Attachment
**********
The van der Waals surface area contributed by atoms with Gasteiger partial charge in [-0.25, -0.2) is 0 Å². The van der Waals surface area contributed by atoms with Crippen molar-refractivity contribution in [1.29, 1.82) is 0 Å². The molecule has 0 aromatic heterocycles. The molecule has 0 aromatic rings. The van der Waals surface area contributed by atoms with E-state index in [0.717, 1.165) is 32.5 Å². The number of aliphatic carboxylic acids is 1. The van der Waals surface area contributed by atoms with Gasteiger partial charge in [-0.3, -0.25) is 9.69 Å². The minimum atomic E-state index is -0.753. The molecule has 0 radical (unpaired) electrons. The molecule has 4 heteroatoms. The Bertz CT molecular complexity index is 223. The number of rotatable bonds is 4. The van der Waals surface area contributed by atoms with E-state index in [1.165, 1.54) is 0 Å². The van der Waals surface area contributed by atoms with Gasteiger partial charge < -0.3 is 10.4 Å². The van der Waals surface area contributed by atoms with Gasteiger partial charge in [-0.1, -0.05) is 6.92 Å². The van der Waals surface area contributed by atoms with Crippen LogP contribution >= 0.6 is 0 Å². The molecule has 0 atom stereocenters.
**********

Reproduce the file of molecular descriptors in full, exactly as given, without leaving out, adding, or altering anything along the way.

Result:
The van der Waals surface area contributed by atoms with Gasteiger partial charge in [-0.25, -0.2) is 0 Å². The van der Waals surface area contributed by atoms with Crippen molar-refractivity contribution in [1.29, 1.82) is 0 Å². The molecule has 0 aromatic heterocycles. The molecule has 0 aromatic rings. The van der Waals surface area contributed by atoms with E-state index in [0.717, 1.165) is 32.5 Å². The number of aliphatic carboxylic acids is 1. The van der Waals surface area contributed by atoms with Gasteiger partial charge in [-0.3, -0.25) is 9.69 Å². The minimum atomic E-state index is -0.753. The molecule has 0 radical (unpaired) electrons. The molecule has 4 heteroatoms. The Bertz CT molecular complexity index is 223. The number of rotatable bonds is 4. The van der Waals surface area contributed by atoms with E-state index in [1.165, 1.54) is 0 Å². The van der Waals surface area contributed by atoms with Gasteiger partial charge < -0.3 is 10.4 Å². The van der Waals surface area contributed by atoms with Gasteiger partial charge in [-0.1, -0.05) is 6.92 Å². The van der Waals surface area contributed by atoms with Crippen LogP contribution >= 0.6 is 0 Å². The molecule has 0 atom stereocenters.